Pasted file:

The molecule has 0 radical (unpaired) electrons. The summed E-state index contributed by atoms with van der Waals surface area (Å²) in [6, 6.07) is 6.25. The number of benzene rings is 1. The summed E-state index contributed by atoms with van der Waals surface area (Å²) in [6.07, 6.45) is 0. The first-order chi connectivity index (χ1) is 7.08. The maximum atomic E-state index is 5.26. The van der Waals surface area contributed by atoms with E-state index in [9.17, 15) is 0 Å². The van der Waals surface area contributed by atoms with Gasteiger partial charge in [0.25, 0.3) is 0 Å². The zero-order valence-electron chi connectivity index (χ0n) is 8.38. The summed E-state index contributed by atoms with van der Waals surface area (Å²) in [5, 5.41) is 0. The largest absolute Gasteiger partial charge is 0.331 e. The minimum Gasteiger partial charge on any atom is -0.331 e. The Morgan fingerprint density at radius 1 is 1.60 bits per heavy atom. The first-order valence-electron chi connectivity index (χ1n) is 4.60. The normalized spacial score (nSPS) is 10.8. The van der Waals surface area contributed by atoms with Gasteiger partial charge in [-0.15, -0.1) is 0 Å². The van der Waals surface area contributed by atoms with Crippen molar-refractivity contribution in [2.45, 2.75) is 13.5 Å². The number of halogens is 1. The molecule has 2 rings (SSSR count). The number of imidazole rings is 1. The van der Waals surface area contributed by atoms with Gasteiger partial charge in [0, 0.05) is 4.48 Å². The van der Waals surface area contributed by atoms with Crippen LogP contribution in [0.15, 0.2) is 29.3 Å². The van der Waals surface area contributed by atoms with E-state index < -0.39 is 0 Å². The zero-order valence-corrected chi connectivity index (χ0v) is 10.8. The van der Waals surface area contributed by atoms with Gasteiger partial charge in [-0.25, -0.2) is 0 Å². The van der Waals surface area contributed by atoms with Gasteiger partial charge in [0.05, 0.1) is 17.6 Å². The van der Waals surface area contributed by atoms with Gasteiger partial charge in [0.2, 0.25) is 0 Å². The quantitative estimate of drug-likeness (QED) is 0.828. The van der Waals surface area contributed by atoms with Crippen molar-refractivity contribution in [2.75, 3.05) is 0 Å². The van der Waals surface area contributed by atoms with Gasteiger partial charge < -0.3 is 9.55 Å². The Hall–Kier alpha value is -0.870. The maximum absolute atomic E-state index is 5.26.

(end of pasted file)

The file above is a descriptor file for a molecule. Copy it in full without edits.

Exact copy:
The molecule has 0 radical (unpaired) electrons. The summed E-state index contributed by atoms with van der Waals surface area (Å²) in [6, 6.07) is 6.25. The number of benzene rings is 1. The summed E-state index contributed by atoms with van der Waals surface area (Å²) in [6.07, 6.45) is 0. The first-order chi connectivity index (χ1) is 7.08. The maximum atomic E-state index is 5.26. The van der Waals surface area contributed by atoms with E-state index in [9.17, 15) is 0 Å². The van der Waals surface area contributed by atoms with Gasteiger partial charge in [0.25, 0.3) is 0 Å². The zero-order valence-electron chi connectivity index (χ0n) is 8.38. The summed E-state index contributed by atoms with van der Waals surface area (Å²) in [5, 5.41) is 0. The largest absolute Gasteiger partial charge is 0.331 e. The minimum Gasteiger partial charge on any atom is -0.331 e. The Morgan fingerprint density at radius 1 is 1.60 bits per heavy atom. The first-order valence-electron chi connectivity index (χ1n) is 4.60. The normalized spacial score (nSPS) is 10.8. The van der Waals surface area contributed by atoms with Gasteiger partial charge in [-0.15, -0.1) is 0 Å². The van der Waals surface area contributed by atoms with Crippen molar-refractivity contribution in [2.45, 2.75) is 13.5 Å². The number of halogens is 1. The molecule has 2 rings (SSSR count). The number of imidazole rings is 1. The van der Waals surface area contributed by atoms with Gasteiger partial charge in [0, 0.05) is 4.48 Å². The van der Waals surface area contributed by atoms with Crippen LogP contribution in [0.15, 0.2) is 29.3 Å². The van der Waals surface area contributed by atoms with E-state index < -0.39 is 0 Å². The zero-order valence-corrected chi connectivity index (χ0v) is 10.8. The van der Waals surface area contributed by atoms with Gasteiger partial charge in [-0.25, -0.2) is 0 Å². The van der Waals surface area contributed by atoms with Gasteiger partial charge in [0.05, 0.1) is 17.6 Å². The van der Waals surface area contributed by atoms with Gasteiger partial charge in [0.2, 0.25) is 0 Å². The quantitative estimate of drug-likeness (QED) is 0.828. The van der Waals surface area contributed by atoms with Crippen molar-refractivity contribution in [2.75, 3.05) is 0 Å². The van der Waals surface area contributed by atoms with Gasteiger partial charge < -0.3 is 9.55 Å². The Hall–Kier alpha value is -0.870. The maximum absolute atomic E-state index is 5.26.